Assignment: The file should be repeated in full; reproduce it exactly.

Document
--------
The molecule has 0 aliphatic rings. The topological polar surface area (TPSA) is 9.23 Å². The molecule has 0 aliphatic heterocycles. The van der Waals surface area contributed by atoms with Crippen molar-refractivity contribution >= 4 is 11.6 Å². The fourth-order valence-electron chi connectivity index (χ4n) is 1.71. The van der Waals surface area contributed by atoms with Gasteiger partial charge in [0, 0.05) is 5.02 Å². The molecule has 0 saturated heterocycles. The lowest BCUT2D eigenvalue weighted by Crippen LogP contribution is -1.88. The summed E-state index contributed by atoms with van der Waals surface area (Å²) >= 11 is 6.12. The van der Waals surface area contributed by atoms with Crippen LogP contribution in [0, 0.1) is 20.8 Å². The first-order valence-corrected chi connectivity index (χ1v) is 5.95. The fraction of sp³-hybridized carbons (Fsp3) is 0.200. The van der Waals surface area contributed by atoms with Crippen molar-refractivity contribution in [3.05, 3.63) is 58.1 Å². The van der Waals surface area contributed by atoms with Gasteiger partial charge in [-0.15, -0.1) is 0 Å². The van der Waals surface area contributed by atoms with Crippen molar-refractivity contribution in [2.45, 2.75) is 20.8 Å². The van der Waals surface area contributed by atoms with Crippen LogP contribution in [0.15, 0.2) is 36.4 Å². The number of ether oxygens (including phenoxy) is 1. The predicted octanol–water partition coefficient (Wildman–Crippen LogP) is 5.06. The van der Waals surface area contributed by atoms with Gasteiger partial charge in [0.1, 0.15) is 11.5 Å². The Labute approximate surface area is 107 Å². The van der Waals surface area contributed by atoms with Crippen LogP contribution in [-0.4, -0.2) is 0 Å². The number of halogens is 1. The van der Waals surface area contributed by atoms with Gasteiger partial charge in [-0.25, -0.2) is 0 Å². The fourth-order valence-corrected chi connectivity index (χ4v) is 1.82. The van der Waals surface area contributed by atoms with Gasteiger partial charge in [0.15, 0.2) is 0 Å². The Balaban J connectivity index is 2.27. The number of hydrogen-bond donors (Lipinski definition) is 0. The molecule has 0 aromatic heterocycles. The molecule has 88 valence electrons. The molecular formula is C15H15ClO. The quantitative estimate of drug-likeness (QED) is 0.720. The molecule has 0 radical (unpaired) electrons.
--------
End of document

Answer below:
The molecule has 0 aliphatic rings. The topological polar surface area (TPSA) is 9.23 Å². The molecule has 0 aliphatic heterocycles. The van der Waals surface area contributed by atoms with Crippen molar-refractivity contribution >= 4 is 11.6 Å². The fourth-order valence-electron chi connectivity index (χ4n) is 1.71. The van der Waals surface area contributed by atoms with Gasteiger partial charge in [0, 0.05) is 5.02 Å². The molecule has 0 saturated heterocycles. The lowest BCUT2D eigenvalue weighted by Crippen LogP contribution is -1.88. The summed E-state index contributed by atoms with van der Waals surface area (Å²) >= 11 is 6.12. The van der Waals surface area contributed by atoms with Crippen LogP contribution in [0, 0.1) is 20.8 Å². The first-order valence-corrected chi connectivity index (χ1v) is 5.95. The fraction of sp³-hybridized carbons (Fsp3) is 0.200. The van der Waals surface area contributed by atoms with Crippen molar-refractivity contribution in [3.05, 3.63) is 58.1 Å². The van der Waals surface area contributed by atoms with Gasteiger partial charge in [-0.15, -0.1) is 0 Å². The van der Waals surface area contributed by atoms with Crippen molar-refractivity contribution in [2.45, 2.75) is 20.8 Å². The van der Waals surface area contributed by atoms with Crippen LogP contribution in [0.15, 0.2) is 36.4 Å². The number of ether oxygens (including phenoxy) is 1. The predicted octanol–water partition coefficient (Wildman–Crippen LogP) is 5.06. The van der Waals surface area contributed by atoms with Gasteiger partial charge in [0.1, 0.15) is 11.5 Å². The Labute approximate surface area is 107 Å². The van der Waals surface area contributed by atoms with Crippen LogP contribution in [-0.4, -0.2) is 0 Å². The number of halogens is 1. The van der Waals surface area contributed by atoms with Gasteiger partial charge in [-0.25, -0.2) is 0 Å². The fourth-order valence-corrected chi connectivity index (χ4v) is 1.82. The van der Waals surface area contributed by atoms with Gasteiger partial charge in [0.15, 0.2) is 0 Å². The Balaban J connectivity index is 2.27. The number of hydrogen-bond donors (Lipinski definition) is 0. The molecule has 0 aromatic heterocycles. The molecule has 88 valence electrons. The molecular formula is C15H15ClO. The quantitative estimate of drug-likeness (QED) is 0.720. The molecule has 0 radical (unpaired) electrons.